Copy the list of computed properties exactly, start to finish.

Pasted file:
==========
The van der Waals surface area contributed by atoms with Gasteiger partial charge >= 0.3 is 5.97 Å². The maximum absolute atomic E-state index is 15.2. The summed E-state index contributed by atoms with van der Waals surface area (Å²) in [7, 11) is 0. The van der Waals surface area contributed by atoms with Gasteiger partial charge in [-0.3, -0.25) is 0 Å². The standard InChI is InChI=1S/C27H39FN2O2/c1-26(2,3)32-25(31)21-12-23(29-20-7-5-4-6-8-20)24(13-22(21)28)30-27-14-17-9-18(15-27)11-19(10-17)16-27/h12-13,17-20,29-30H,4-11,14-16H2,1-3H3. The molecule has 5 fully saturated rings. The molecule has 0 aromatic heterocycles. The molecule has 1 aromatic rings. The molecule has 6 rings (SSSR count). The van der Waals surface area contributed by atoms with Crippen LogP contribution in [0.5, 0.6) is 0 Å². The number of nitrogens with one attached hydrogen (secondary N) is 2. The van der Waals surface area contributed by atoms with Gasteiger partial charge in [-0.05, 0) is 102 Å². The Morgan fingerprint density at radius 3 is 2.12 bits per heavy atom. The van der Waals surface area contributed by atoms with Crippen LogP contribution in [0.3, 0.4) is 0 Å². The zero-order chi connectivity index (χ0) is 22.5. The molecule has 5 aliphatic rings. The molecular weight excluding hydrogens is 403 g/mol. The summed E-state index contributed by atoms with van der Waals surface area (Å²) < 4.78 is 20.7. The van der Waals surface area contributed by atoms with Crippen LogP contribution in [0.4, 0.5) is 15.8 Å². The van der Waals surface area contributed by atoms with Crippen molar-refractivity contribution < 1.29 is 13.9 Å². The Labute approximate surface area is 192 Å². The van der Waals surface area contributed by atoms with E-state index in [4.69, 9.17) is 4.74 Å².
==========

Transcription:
The van der Waals surface area contributed by atoms with Gasteiger partial charge >= 0.3 is 5.97 Å². The maximum absolute atomic E-state index is 15.2. The summed E-state index contributed by atoms with van der Waals surface area (Å²) in [7, 11) is 0. The van der Waals surface area contributed by atoms with Gasteiger partial charge in [-0.3, -0.25) is 0 Å². The standard InChI is InChI=1S/C27H39FN2O2/c1-26(2,3)32-25(31)21-12-23(29-20-7-5-4-6-8-20)24(13-22(21)28)30-27-14-17-9-18(15-27)11-19(10-17)16-27/h12-13,17-20,29-30H,4-11,14-16H2,1-3H3. The molecule has 5 fully saturated rings. The molecule has 0 aromatic heterocycles. The molecule has 1 aromatic rings. The molecule has 6 rings (SSSR count). The van der Waals surface area contributed by atoms with Crippen LogP contribution in [0.5, 0.6) is 0 Å². The number of nitrogens with one attached hydrogen (secondary N) is 2. The van der Waals surface area contributed by atoms with Gasteiger partial charge in [-0.05, 0) is 102 Å². The Morgan fingerprint density at radius 3 is 2.12 bits per heavy atom. The van der Waals surface area contributed by atoms with Crippen LogP contribution in [0.3, 0.4) is 0 Å². The zero-order chi connectivity index (χ0) is 22.5. The molecule has 5 aliphatic rings. The molecular weight excluding hydrogens is 403 g/mol. The summed E-state index contributed by atoms with van der Waals surface area (Å²) < 4.78 is 20.7. The van der Waals surface area contributed by atoms with Crippen LogP contribution in [0.4, 0.5) is 15.8 Å². The van der Waals surface area contributed by atoms with Crippen molar-refractivity contribution < 1.29 is 13.9 Å². The Labute approximate surface area is 192 Å². The van der Waals surface area contributed by atoms with E-state index in [4.69, 9.17) is 4.74 Å².